The following stories illustrate how barriers to self-sufficiency can be overcome when individuals accept the challenge of pursuing the opportunities provided by their Community Action Agency.
Anna Joyner graduated from high school in the top 5% of her class. She was admitted into the Physician’s Assistant fast track program at Seton Hill University in the fall of 2007. By the fall of 2010, Anna, taking full advantage of the freedom and independence of college, decided to take a leave of absence. It was then that her life began on a downhill spiral. She began using drugs, drinking heavily, and hanging out with the wrong crowd. In the summer of 2011, she became pregnant. Unfortunately, that did not stop her from making poor choices. By the spring of 2012 life caught up with Anna. She was arrested at eight months pregnant. She spent the last month of her pregnancy in jail, looking at a lengthy prison sentence and a bail too high to afford. In May 2012, with the help of her parents, she was released on house arrest. Five days later her son Isaiah was born.
With the help and encouragement of her probation officer, Anna began taking online courses at the local community college and began employment at the local Target. Her trial was not scheduled anytime in the foreseeable future, nor was the District Attorney budging on the mandatory minimum sentencing guidelines. Anna remained positive, excelling at school, her job, and raising her son.
Nearing the end of her academic career and approaching graduation, in the fall of 2013 Anna met with Tay Waltenbaugh, Chief Executive Officer of Westmoreland Community Action. Tay informed Anna about some of their programs that could potentially help, including the Mothers Making More (M3) program and Next Steps Supportive Housing.
Ultimately, the next two years were life changing. After 18 months of being a single mother, Anna reconciled with her son’s father. Several months later, she took a plea of three years’ probation to one felony (she was charged with 22 and facing a potential 10 – 20-year prison sentence). Anna graduated with an Associate’s Degree in Human Services in May 2014. Yet the path was still not easy. Anna and John (her significant other) were felons, struggling to find housing and trying to make ends meet. Utilizing the information she received from Next Steps Supportive Housing, Anna applied to the Westmoreland County Housing Authority Homeless Assistance Program for Rental Assistance. They were able to find affordable housing and a place to call home.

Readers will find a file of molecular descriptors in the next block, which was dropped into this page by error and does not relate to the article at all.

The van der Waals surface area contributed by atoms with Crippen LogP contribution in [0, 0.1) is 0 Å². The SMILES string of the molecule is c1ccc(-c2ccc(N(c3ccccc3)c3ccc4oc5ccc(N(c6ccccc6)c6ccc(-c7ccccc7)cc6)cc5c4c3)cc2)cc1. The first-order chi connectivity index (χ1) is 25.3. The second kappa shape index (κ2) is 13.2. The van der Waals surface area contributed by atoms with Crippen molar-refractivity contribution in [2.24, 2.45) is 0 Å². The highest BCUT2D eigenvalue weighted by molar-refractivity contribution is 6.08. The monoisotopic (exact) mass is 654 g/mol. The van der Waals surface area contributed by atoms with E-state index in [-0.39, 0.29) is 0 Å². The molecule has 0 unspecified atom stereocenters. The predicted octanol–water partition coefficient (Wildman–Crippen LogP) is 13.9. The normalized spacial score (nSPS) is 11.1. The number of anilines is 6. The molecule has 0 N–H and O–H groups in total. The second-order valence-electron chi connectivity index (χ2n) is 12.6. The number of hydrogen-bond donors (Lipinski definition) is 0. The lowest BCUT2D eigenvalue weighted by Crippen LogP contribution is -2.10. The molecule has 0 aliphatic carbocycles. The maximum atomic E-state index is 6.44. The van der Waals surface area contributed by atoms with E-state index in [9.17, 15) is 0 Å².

In March 2015, Anna received an unexpected message from Tim Phillips, Westmoreland Community Action’s Supervisor of Community Prevention Services, about a job opportunity in their Head Start Program. She applied and interviewed in April 2015. Much to her delight, she was hired! By May 2015, Anna became a permanent employee of Westmoreland Community Action. Anna and John were married in July of 2015, and in August they moved into a new rent to own home.
Anna says that, “If it wasn’t for the faith that Tay, Tim, and my supervisor, Lori Brooks, had in me there is no way I would be where I am today. Through my employment with Westmoreland Community Action, my family has health insurance, a steady income, and a forever home. My son spent long hours and days in a daycare, while I worked full-time, went to school, and completed my internship. Now I am home on holidays, weekends, and every night by 6:00PM, and that is a gift and privilege I can’t put a price tag on. I love my job and those I work with and I am blessed and fortunate that although my past is not the best, they looked beyond that and gave me the opportunity to excel and give back to my community. They gave me a second chance at life – I am forever grateful.”